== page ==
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Book Review: The Language of Sycamores

Like the book, hate the cover. Karen is a middle-aged career-focused woman who burned out of a high-stress job in the tech industry. The cover image makes her look like an over-zealous millennial about to snap an Instagram photo of her avocado toast. I could forgive that, but the depiction of Dell is a crime.

The Language of Sycamores by Lisa Wingate

Another one from the library of Grandma 🙂

Cover Description

“Karen Sommerfield has been hiding from the big questions of her life—the emotional distance in her marriage, her inability to have children, and her bout with cancer. Getting lost in her high-powered career provides the sense of purpose she yearns for. Until the day she’s downsized out of her job and the doctor tells her the cancer may be back. It’s a double blow that would send anyone reeling.

It sends Karen to Grandma Rose’s old farm, where her sister has made a seemingly perfect life. Opening herself to the unexpected, Karen finds a lonely child in need of nurturing and insights into her family’s past. In the quiet of the Missouri Ozarks, where the sycamore leaves whisper their soft, secret language, she discovers answers—and a joy to make her life complete.”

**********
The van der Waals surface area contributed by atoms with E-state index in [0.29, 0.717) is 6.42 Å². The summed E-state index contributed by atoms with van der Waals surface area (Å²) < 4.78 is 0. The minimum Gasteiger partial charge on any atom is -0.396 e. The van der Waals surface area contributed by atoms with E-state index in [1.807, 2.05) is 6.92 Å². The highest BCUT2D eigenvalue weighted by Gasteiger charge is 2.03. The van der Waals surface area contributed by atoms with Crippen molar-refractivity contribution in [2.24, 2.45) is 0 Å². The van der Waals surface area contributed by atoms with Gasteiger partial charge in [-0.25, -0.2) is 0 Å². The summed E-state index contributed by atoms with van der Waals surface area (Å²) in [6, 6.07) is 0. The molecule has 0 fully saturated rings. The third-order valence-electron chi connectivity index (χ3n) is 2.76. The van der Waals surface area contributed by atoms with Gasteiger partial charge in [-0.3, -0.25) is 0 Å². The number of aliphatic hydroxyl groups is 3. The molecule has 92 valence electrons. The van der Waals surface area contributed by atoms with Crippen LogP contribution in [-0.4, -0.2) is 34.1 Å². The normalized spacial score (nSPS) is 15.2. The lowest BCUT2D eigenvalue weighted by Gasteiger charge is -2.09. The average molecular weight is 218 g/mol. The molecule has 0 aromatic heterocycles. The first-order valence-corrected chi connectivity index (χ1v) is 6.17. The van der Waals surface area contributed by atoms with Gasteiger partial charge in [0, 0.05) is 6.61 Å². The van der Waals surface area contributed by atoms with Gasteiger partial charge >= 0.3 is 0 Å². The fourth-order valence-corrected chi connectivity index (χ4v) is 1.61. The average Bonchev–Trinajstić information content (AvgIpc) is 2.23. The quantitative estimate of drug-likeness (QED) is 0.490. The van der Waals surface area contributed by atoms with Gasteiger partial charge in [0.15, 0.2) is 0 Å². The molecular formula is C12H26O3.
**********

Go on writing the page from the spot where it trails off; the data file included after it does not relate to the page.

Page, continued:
Characters and Plot

Karen is a typical middle-aged burn-out with family issues. Years of competitions for her father’s approval strained her relationship with her sister, a perfectionist homemaker. These characters were relatable, but my favorite character by far is Dell, the shy little girl who comes alive with music. The author does a phenomenal job of building empathy for Dell, and I found myself routing for her the entire book. I also like how Dell brings out different sides of the other characters, like Karen’s husband, who plays guitar and does Elvis impressions.

I am a sucker for found family stories, so I enjoyed the plot. The perfect story for curling up on the couch with a mug of hot tea.

Writing Style

The writing style of this book was too explanatory for me. The author seemed to think I needed her to explain how Karen was feeling. I would rather she depicted more dramatic scenes and let me experience Karen’s emotions for myself. Also, flashbacks litter the beginning of the book, which made the pace slow to start.

Despite containing a sermon, this book is not preachy. The single sermon helps drive the plot. My only criticism is the ending, where the author gives God credit for everything that happens. It felt forced, as if the author finished the story and thought, “Shoot, I was supposed to make this a Christian book” and slapped three inspirational paragraphs together. I would rather Karen spent more time throughout the book questioning God about her circumstances, or had the final scene in a church or near one. Then her reflections would be more natural.